*This blog post was originally published at Movin' Meat*

History In The Making: Can Womb Transplant Be Successful?

Infertility or the inability to have a baby can be devastating and affects approximately 10 percent of the female population. There are many conditions that prevent women from having children including Mayer Rokitansky Kuster Hauser syndrome (or MKHS). MKHS is a rare disorder that affects a woman’s ability to conceive. At present, for every 10,000 women, only 1 to 2 will be affected. Both Sara Ottoson of Sweden and Melina Arnold of Australia have this condition. MKHS is characterized by the absence of a vagina and part of the cervix. Patients with this condition have normal breast development and functioning ovaries. Genetically, they also have female or double X-chromosomes and look like normal women. The problem comes to light during adolescence when a teen fails to have a period. The condition is also known as Vaginal Agenesis because they are born without a true vagina, a problem that can be corrected through surgical and non-surgical procedures. Unfortunately, they are unable to have children and usually Read more »

*This blog post was originally published at Dr. Linda Burke-Galloway*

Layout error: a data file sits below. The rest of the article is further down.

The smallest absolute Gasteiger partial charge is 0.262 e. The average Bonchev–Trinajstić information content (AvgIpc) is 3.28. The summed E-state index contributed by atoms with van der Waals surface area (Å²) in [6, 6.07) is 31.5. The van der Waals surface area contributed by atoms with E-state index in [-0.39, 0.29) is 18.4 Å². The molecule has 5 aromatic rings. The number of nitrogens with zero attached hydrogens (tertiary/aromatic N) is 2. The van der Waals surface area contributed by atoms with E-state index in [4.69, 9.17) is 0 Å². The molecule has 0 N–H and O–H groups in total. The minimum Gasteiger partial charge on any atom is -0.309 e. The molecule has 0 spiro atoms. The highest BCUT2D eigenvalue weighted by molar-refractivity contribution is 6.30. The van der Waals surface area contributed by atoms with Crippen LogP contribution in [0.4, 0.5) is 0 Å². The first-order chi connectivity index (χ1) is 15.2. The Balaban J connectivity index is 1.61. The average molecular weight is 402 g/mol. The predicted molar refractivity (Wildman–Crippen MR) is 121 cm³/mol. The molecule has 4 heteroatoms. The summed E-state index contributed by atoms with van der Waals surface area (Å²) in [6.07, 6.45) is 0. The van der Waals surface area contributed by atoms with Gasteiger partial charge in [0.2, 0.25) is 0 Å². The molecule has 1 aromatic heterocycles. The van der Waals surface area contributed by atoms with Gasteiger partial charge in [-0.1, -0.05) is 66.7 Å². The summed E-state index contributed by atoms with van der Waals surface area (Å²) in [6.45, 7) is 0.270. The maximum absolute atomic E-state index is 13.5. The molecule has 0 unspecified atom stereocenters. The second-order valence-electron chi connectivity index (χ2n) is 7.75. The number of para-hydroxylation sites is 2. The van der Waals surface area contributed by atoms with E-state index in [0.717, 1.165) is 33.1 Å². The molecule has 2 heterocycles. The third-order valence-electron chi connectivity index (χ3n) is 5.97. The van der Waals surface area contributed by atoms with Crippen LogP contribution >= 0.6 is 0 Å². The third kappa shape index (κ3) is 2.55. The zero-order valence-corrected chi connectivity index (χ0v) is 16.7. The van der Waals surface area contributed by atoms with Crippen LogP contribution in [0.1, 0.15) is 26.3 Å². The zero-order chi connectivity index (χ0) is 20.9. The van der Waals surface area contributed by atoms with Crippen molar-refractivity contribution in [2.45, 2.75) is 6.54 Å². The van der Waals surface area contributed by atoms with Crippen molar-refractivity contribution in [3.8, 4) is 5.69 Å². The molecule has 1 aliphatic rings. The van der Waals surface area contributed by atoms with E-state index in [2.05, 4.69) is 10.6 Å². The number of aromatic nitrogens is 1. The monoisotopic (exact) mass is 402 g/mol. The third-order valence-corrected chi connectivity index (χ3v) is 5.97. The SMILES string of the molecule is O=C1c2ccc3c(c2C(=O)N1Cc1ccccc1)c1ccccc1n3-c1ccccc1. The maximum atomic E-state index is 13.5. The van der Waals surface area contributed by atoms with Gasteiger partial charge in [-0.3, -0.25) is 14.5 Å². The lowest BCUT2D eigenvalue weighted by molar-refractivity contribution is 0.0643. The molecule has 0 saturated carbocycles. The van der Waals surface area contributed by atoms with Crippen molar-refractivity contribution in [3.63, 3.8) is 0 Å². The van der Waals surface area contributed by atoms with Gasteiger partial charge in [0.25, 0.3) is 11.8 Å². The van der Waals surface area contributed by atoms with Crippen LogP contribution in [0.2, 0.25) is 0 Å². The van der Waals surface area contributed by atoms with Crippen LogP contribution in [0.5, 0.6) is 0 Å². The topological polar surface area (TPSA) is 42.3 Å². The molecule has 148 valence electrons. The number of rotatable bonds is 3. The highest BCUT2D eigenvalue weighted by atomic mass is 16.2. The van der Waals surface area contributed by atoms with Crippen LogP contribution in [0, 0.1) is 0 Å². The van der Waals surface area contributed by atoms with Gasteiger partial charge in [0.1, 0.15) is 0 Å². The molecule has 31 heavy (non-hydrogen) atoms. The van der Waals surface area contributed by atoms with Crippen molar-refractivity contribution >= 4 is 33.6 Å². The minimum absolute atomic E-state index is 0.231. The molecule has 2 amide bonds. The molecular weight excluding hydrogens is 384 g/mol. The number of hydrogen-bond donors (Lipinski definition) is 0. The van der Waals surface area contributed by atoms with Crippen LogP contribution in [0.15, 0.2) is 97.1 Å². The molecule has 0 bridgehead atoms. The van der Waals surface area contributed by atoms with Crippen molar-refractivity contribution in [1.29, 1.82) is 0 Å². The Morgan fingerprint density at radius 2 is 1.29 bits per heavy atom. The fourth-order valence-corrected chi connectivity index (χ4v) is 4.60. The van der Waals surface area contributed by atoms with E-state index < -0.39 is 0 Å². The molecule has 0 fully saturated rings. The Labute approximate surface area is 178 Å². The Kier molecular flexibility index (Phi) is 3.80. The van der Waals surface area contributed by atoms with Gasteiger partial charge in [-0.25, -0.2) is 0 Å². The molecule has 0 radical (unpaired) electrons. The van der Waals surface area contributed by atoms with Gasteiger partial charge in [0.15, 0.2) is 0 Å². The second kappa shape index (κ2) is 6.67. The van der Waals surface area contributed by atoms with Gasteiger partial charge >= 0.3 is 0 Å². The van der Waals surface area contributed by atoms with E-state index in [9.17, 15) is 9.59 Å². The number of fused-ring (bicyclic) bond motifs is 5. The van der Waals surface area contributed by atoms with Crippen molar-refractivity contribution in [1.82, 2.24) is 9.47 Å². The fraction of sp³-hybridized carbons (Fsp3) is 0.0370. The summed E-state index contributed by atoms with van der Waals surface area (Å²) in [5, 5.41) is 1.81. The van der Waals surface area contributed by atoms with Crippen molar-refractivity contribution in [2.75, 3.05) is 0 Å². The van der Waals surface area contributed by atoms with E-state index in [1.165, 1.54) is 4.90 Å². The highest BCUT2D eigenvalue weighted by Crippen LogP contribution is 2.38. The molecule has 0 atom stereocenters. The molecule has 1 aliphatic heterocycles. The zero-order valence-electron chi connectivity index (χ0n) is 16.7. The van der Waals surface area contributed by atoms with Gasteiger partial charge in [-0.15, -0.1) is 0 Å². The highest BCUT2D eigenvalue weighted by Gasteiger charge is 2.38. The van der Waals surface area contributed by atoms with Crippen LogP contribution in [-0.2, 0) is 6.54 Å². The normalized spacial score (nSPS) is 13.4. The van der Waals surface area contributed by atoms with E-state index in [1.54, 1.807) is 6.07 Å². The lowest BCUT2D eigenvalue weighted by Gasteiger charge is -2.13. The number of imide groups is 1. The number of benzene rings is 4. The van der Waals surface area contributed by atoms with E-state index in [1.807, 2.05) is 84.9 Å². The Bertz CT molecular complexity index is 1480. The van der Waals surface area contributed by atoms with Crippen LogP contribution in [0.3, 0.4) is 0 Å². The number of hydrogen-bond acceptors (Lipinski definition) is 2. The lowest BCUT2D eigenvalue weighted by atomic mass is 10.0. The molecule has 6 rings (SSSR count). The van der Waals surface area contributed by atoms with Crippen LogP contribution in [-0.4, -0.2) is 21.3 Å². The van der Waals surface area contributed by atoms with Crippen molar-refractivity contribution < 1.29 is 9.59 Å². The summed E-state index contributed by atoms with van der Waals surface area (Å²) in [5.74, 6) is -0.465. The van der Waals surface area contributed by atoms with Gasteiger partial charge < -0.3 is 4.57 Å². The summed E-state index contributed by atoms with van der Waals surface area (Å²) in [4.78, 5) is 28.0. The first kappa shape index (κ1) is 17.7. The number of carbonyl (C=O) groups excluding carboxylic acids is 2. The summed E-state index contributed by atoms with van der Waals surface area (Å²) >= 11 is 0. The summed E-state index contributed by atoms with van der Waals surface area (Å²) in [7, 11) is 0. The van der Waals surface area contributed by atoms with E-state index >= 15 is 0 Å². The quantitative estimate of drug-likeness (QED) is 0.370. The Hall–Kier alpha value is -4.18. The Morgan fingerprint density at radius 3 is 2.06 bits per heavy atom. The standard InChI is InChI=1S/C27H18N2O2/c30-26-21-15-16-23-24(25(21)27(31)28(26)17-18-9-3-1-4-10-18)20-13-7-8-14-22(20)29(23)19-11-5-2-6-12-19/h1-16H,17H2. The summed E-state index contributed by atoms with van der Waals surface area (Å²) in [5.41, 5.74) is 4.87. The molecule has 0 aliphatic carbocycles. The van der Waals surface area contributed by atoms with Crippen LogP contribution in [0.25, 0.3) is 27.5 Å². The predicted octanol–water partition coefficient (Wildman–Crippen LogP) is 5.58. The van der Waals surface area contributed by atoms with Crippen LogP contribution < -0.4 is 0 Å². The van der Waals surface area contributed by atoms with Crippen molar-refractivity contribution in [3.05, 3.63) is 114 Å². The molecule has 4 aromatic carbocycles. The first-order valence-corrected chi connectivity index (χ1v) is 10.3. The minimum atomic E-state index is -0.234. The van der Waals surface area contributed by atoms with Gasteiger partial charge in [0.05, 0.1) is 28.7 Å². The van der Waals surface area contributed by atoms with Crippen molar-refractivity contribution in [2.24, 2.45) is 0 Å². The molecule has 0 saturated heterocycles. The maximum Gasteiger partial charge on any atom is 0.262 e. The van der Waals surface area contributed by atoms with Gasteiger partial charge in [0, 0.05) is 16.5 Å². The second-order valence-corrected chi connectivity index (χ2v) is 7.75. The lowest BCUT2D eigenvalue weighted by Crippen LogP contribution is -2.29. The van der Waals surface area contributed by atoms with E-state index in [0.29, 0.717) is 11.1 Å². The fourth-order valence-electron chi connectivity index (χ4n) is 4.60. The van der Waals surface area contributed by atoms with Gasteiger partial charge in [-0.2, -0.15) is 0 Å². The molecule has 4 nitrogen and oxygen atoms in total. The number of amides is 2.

Woman Goes Into Labor While Running The Chicago Marathon

The fact that Amber Miller did not fall or faint or develop complications while running in the Chicago Marathon is nothing short of a miracle. An ounce of prevention is worth a pound of cure. What on earth was her physician thinking when she was given the green light to half-run half-walk a 26.2 mile marathon? Miller was not your usual runner; she was approximately 39 weeks pregnant.

Although pregnant women are encouraged to maintain an active, healthy lifestyle that includes aerobic exercise, moderation is the order of the day. A woman’s body changes when she becomes pregnant. She has more fluid circulating in her body; hormones from the pregnancy make her ligaments more relaxed, thus she waddles. As the baby enlarges, the diaphragm (aka muscle of respiration) gets pushed up making it difficult for pregnant women to breathe. The heart rate increases and the center of gravity changes as the uterus becomes larger thus, increasing her risk of falling.

Miller participated in Read more »

*This blog post was originally published at Dr. Linda Burke-Galloway*

Cancer Diagnosis Doesn’t Stop Woman From Starting A Family

In 2007, Melanie Jaggard went to the hospital for a punctured ear drum and was given the shock of her life. She had cancer; a very rare form that was located at the base of her brain.